Investment and profitability

With player transfer fees increasing, 58% of clubs across all divisions were planning to expand their academies in the next year to 18 months. Academies are now seen as a profit centre with clubs being able to sell on young players once developed. Additionally, academy costs are not included in Financial Fair Play tests, providing an opportunity for clubs with resources to invest.

Finance directors were planning to finance this investment with cash, shareholder investment or third-party debt. Cash was the most popular funding option for the EPL, with the Championship favouring shareholder investment. The majority of clubs across all leagues however were not currently seeking third-party debt finance.

With regard to profitability, 93% of EPL finance directors expected to be profitable before player trading and amortisation in the next accounting period, compared to 88% in 2016. However, when asked about profit expectations after player trading and amortisation, only 55% of EPL finance directors said that they expected to make a profit, compared to 88% 2016, indicating that clubs are more likely to invest in players to push for success in domestic and European competitions.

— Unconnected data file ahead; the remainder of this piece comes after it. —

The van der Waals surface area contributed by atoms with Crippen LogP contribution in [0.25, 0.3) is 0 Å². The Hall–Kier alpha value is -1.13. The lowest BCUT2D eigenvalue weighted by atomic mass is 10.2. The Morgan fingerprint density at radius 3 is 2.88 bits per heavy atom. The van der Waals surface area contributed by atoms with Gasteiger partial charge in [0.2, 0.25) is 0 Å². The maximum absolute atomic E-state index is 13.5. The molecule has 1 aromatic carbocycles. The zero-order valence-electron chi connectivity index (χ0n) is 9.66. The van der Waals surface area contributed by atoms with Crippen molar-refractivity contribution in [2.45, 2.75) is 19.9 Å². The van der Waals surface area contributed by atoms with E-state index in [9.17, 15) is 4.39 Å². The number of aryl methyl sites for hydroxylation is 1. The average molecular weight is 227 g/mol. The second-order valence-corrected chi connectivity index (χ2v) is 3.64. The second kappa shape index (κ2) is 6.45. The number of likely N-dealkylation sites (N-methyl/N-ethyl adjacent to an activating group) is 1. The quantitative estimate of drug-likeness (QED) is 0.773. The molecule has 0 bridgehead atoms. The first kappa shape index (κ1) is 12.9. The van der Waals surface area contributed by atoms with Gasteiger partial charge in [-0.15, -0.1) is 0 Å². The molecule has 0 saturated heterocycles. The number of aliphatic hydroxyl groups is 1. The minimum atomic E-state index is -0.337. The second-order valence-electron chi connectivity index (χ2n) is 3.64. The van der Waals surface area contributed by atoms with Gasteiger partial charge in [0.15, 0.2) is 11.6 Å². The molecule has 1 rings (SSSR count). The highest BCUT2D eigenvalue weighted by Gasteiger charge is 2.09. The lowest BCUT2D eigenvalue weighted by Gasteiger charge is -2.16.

In terms of the future impact on club profitability, the EPL has a more negative outlook on Brexit compared to last year. 50% of finance directors said they were anticipating a “moderately negative impact” on the UK football sector as a result of Brexit, while 17% said they were anticipating a “highly negative impact”. 33% thought there would be “no net impact”, with only 13% opting for a “highly positive impact”. EU player mobility and sponsorship revenue were the key concerns of FDs post-Brexit.

Taxation

HMRC has recently embarked on a campaign to crack down on tax non-compliance by football clubs, as part of a wider initiative to target tax avoidance in the UK. The tax authority has announced that it will review the tax structures of all EPL and Championship clubs over the next three years, with salary structures, employee benefit trusts and agent payments likely to be under investigation.

As a result, 43% of EPL finance directors said they were “somewhat concerned that a sizeable challenge could create a problem”, with only 21% of FDs not being concerned, citing their tax position as “robust and very defendable”. Across all football leagues, the outlook becomes more positive with 55% of FDs classing themselves as not concerned, and only 18% somewhat concerned.

In relation to individual tax affairs, while 21% of EPL FDs said that HMRC’s crackdown on image rights payments and avoidance payments were a concern for clubs, as it was a distracting issues for players, only 7% said it had changed the way that clubs dealt with player emoluments, agents and structure payments.